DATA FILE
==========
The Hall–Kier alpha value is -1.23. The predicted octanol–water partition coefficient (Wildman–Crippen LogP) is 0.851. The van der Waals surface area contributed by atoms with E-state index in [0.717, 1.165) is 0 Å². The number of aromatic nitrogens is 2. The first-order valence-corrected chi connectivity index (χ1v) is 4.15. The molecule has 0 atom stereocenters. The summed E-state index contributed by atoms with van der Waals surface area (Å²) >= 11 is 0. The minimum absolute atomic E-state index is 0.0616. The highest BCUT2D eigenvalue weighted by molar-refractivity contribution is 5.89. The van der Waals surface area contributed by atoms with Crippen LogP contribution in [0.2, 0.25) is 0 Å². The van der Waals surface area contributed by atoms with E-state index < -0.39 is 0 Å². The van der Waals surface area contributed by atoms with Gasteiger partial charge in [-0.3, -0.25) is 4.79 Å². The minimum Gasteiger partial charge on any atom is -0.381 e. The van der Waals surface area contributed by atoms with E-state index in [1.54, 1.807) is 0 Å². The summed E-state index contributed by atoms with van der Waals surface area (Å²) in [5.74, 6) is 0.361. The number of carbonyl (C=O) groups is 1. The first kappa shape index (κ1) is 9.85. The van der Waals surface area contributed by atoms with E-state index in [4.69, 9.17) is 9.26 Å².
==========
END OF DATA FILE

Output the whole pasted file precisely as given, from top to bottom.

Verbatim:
The Hall–Kier alpha value is -1.23. The predicted octanol–water partition coefficient (Wildman–Crippen LogP) is 0.851. The van der Waals surface area contributed by atoms with E-state index in [0.717, 1.165) is 0 Å². The number of aromatic nitrogens is 2. The first-order valence-corrected chi connectivity index (χ1v) is 4.15. The molecule has 0 atom stereocenters. The summed E-state index contributed by atoms with van der Waals surface area (Å²) >= 11 is 0. The minimum absolute atomic E-state index is 0.0616. The highest BCUT2D eigenvalue weighted by molar-refractivity contribution is 5.89. The van der Waals surface area contributed by atoms with Crippen LogP contribution in [0.2, 0.25) is 0 Å². The van der Waals surface area contributed by atoms with E-state index < -0.39 is 0 Å². The van der Waals surface area contributed by atoms with Gasteiger partial charge in [-0.3, -0.25) is 4.79 Å². The minimum Gasteiger partial charge on any atom is -0.381 e. The van der Waals surface area contributed by atoms with E-state index in [1.54, 1.807) is 0 Å². The summed E-state index contributed by atoms with van der Waals surface area (Å²) in [5.74, 6) is 0.361. The number of carbonyl (C=O) groups is 1. The first kappa shape index (κ1) is 9.85. The van der Waals surface area contributed by atoms with E-state index in [4.69, 9.17) is 9.26 Å².